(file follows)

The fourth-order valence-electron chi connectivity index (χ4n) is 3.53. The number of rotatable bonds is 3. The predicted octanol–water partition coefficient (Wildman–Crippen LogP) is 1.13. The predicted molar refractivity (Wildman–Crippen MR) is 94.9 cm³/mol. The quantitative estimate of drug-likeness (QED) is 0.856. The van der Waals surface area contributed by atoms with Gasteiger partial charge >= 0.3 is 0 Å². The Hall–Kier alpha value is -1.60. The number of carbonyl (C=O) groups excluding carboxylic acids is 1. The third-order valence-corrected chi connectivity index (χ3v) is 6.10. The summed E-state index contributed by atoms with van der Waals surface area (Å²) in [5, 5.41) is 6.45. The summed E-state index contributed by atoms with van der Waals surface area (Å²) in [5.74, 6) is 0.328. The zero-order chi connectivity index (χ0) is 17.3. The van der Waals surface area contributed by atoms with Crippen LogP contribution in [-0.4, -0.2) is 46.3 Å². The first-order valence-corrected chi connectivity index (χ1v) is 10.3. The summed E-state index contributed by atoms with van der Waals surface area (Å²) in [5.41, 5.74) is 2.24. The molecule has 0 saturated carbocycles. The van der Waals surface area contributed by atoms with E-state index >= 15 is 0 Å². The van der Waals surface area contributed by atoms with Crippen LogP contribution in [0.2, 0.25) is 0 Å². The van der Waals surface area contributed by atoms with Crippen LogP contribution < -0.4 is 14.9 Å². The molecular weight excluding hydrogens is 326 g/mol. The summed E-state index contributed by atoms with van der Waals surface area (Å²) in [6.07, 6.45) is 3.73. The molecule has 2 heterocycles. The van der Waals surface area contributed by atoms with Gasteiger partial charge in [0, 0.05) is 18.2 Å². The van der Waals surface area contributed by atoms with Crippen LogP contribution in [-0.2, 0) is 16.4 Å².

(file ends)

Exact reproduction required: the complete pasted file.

The fourth-order valence-electron chi connectivity index (χ4n) is 3.53. The number of rotatable bonds is 3. The predicted octanol–water partition coefficient (Wildman–Crippen LogP) is 1.13. The predicted molar refractivity (Wildman–Crippen MR) is 94.9 cm³/mol. The quantitative estimate of drug-likeness (QED) is 0.856. The van der Waals surface area contributed by atoms with Gasteiger partial charge >= 0.3 is 0 Å². The Hall–Kier alpha value is -1.60. The number of carbonyl (C=O) groups excluding carboxylic acids is 1. The third-order valence-corrected chi connectivity index (χ3v) is 6.10. The summed E-state index contributed by atoms with van der Waals surface area (Å²) in [5, 5.41) is 6.45. The summed E-state index contributed by atoms with van der Waals surface area (Å²) in [5.74, 6) is 0.328. The zero-order chi connectivity index (χ0) is 17.3. The van der Waals surface area contributed by atoms with Crippen LogP contribution in [-0.4, -0.2) is 46.3 Å². The first-order valence-corrected chi connectivity index (χ1v) is 10.3. The summed E-state index contributed by atoms with van der Waals surface area (Å²) in [5.41, 5.74) is 2.24. The molecule has 0 saturated carbocycles. The van der Waals surface area contributed by atoms with E-state index >= 15 is 0 Å². The van der Waals surface area contributed by atoms with Crippen LogP contribution in [0.2, 0.25) is 0 Å². The van der Waals surface area contributed by atoms with Crippen LogP contribution < -0.4 is 14.9 Å². The molecular weight excluding hydrogens is 326 g/mol. The summed E-state index contributed by atoms with van der Waals surface area (Å²) in [6.07, 6.45) is 3.73. The molecule has 2 heterocycles. The van der Waals surface area contributed by atoms with Gasteiger partial charge in [0, 0.05) is 18.2 Å². The van der Waals surface area contributed by atoms with Crippen LogP contribution in [-0.2, 0) is 16.4 Å².